dingbat

Eden didn’t care what Jace Jacobsen thought of her. She really didn’t care. Certainly not enough to let his annoying voice chase her through the night, tie her sheets into knots.

You’re pretty enough.

Fine, Jace’s words had hurt, just a little. But that was crazy, right? Because she couldn’t stand the guy.

And clearly the feeling was mutual.

She rolled over in her bed toward the window. The sun had already turned her room to gray, an orange glow just tipping above the horizon. Not that she could see past the building behind her to catch any hint of a glorious sunrise, but at least she could justify peeling herself out of bed. Sucking down four cups of coffee while she read the obits.

Most importantly, at least she’d be on time for work.

A chill lingered in her flat, the thin panes rattling against a nasty wind; January must have turned frigid again, which meant today would be littered with black ice and car accidents.

She’d have to brace herself for a call from Russell.

Eden grabbed her parka, still flung over her kitchen chair, and wrapped herself in it as she heated water for coffee.

Listen, you and I run in different circles. And I’m happy with that.

And she was. Gloriously happy. Over the moon with joy.

She pulled out a box of granola, shook some into a bowl.

Hopefully she’d never have to be in the same room with J-Hammer Jacobsen again.

Or the same car.

Or the same airspace.

Oh, the man took up way too much room in her head. And she kept smelling his cologne, like it had embedded in her pores . . . or her jacket.

She shucked it off and hung it up near the door, going into her bedroom to retrieve a sweater.

On the way, she picked up her phone from the bedside table. Owen had dialed her three times before she’d finally shut it off somewhere around 5 a.m. She turned it on now, noticed the missed calls, ignored them, and set her phone on the counter while she added milk to her granola, then poured coffee grounds into the French press. A gift from Owen for her birthday.

Owen is going to be a great hockey player. He doesn’t need quite so much mothering.

Whatever. Clearly she couldn’t count on Jace to help her keep Owen out of trouble. And to think, for about two miles there, he’d seemed a real . . . Well, gentleman might be going too far, but friendly. A womanizer, maybe, but not the guy who’d lured a girl to his room and attacked her during a party. Eden still remembered the headlines and the press conference when he revealed his alibi —sitting at his dying mother’s bedside. The reporters hadn’t exactly let the poor woman die in obscurity after that. They’d dug into her past, and even Eden felt sorry for Jace then.

It seemed that shortly thereafter, Jace had driven his car into an icy lake.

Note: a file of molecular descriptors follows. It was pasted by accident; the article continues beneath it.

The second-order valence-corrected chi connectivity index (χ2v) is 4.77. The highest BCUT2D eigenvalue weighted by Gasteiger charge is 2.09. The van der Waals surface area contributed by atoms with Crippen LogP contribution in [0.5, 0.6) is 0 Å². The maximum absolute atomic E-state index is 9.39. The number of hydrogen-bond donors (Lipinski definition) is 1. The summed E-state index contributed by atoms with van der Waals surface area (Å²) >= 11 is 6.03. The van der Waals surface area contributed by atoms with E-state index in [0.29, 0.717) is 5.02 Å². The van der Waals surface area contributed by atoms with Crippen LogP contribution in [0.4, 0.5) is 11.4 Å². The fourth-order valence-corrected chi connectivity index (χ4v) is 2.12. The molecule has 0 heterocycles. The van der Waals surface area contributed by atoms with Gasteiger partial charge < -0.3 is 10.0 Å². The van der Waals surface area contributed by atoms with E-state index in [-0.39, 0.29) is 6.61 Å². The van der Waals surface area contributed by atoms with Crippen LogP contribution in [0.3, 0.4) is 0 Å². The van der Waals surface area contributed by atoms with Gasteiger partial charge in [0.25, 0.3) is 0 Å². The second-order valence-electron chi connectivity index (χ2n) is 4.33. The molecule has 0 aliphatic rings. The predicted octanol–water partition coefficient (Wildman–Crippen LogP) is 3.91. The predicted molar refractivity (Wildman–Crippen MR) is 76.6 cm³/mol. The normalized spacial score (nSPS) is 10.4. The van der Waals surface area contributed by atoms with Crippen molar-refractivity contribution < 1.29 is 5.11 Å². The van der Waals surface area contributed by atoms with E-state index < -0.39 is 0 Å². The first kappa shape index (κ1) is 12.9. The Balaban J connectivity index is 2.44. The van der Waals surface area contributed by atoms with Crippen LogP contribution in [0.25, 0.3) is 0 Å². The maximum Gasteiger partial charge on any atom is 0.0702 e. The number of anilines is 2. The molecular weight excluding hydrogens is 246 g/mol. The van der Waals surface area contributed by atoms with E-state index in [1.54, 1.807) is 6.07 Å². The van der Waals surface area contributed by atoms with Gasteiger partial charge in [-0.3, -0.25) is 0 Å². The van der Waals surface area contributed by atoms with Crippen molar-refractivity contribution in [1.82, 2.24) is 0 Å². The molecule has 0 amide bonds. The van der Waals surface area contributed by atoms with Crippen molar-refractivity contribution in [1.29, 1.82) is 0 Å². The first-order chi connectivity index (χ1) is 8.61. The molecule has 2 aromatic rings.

He might not have deserved the public examination of his life —or the wild accusations —but he’d certainly sealed his reputation in the years before that. And even Jace agreed that Owen reminded him of himself.

Still . . . You might be his babysitter, honey. But I’m not.

Jerk.

She poured the hot water into the French press, stirred it, then set the top on to let it steep.

Her phone rang, and she nearly ignored it until she saw her mother’s face on the screen. “Mom. Hi.”

“Oh, good, you’re up.”

Eden could imagine her mother, Ingrid Christiansen, sitting in her leather chair in the lodge living room, overlooking Evergreen Lake. In this chill, it would be frozen over, with snowmobile tracks crisscrossing the snow-laden surface and fishing houses clumped in the center. Her father might have cleared a patch of ice for Darek and his son, Tiger, to slap a few shots around. The six-year-old was another hockey star in the making, for another generation. Maybe Darek would teach Ivy, his girlfriend, how to skate. Eden held out hope that the two would get engaged soon.

“I know it’s early, honey, but I haven’t talked to you all week, and I thought I might catch you before work.”

Eden went to her front door to retrieve the paper. “I’m sorry. It’s been a busy week. Did you see Owen’s game last night?”

“Yes, of course. So how’s work?”

“It was terrible, Mom. He was out of control, playing angry. It reminded me of the section finals against Duluth East when he was a junior. Slashing, charging.”

“Did you go with anyone?”

“I . . . uh . . . Sort of.” She grabbed her cereal and went to the kitchen table. “A guy I know through work. It was awful. He turned out to be a crazy fan —even dyed his hair blue.”

“Oh, my.”

“I know. And then, after the game, I went to wait for Owen, but he took off right away —didn’t even wait for me.”

“Your date left you at the game?”

“No, Mom, Owen. He left after the game. With some friends or something. Didn’t even stick around to talk to me.”

“It’s beautiful up here. We just got a fresh snowfall. We’d love to see you —why don’t you escape this weekend and come up?”

“Aw, I’d love to, but Owen has a game Friday night, and I think he’ll be too tired.”

“Eden, I’m not talking about Owen —I want you to come up and visit. Without Owen.”

Without Owen? “He needs me to be at his game —”

“Owen is a big boy. He’ll be just fine.”

Uh, no, he wouldn’t. Wasn’t. It tipped her lips to tell her mother exactly how not fine Owen was, but then what? She couldn’t bear to add Owen to her list of failures. Job, romance . . . No, Owen and his stellar career were all she had left.